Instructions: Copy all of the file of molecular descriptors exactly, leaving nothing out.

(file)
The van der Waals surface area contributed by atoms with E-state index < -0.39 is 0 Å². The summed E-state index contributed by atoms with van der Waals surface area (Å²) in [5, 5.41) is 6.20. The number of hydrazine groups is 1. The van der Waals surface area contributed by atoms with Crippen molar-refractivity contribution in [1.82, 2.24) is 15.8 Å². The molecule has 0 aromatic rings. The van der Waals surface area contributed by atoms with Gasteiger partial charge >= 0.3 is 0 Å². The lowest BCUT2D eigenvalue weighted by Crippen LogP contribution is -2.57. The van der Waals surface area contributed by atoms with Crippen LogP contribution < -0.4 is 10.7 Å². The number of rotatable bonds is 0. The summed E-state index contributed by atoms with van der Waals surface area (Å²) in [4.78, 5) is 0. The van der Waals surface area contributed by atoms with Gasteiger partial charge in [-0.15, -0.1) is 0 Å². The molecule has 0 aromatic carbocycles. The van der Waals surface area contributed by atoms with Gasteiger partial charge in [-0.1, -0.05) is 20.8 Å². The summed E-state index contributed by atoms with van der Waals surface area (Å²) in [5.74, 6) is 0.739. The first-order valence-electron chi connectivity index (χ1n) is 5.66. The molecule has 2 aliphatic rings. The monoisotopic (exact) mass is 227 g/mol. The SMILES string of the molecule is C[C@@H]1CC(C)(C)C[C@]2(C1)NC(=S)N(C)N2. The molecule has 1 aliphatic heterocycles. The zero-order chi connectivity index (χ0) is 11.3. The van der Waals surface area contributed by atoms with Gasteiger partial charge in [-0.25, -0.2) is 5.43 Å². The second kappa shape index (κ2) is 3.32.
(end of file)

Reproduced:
The van der Waals surface area contributed by atoms with E-state index < -0.39 is 0 Å². The summed E-state index contributed by atoms with van der Waals surface area (Å²) in [5, 5.41) is 6.20. The number of hydrazine groups is 1. The van der Waals surface area contributed by atoms with Crippen molar-refractivity contribution in [1.82, 2.24) is 15.8 Å². The molecule has 0 aromatic rings. The van der Waals surface area contributed by atoms with Gasteiger partial charge >= 0.3 is 0 Å². The lowest BCUT2D eigenvalue weighted by Crippen LogP contribution is -2.57. The van der Waals surface area contributed by atoms with Crippen LogP contribution < -0.4 is 10.7 Å². The number of rotatable bonds is 0. The summed E-state index contributed by atoms with van der Waals surface area (Å²) in [4.78, 5) is 0. The van der Waals surface area contributed by atoms with Gasteiger partial charge in [-0.15, -0.1) is 0 Å². The molecule has 0 aromatic carbocycles. The van der Waals surface area contributed by atoms with Gasteiger partial charge in [-0.1, -0.05) is 20.8 Å². The summed E-state index contributed by atoms with van der Waals surface area (Å²) in [5.74, 6) is 0.739. The first-order valence-electron chi connectivity index (χ1n) is 5.66. The molecule has 2 aliphatic rings. The monoisotopic (exact) mass is 227 g/mol. The SMILES string of the molecule is C[C@@H]1CC(C)(C)C[C@]2(C1)NC(=S)N(C)N2. The molecule has 1 aliphatic heterocycles. The zero-order chi connectivity index (χ0) is 11.3. The van der Waals surface area contributed by atoms with Gasteiger partial charge in [-0.25, -0.2) is 5.43 Å². The second kappa shape index (κ2) is 3.32.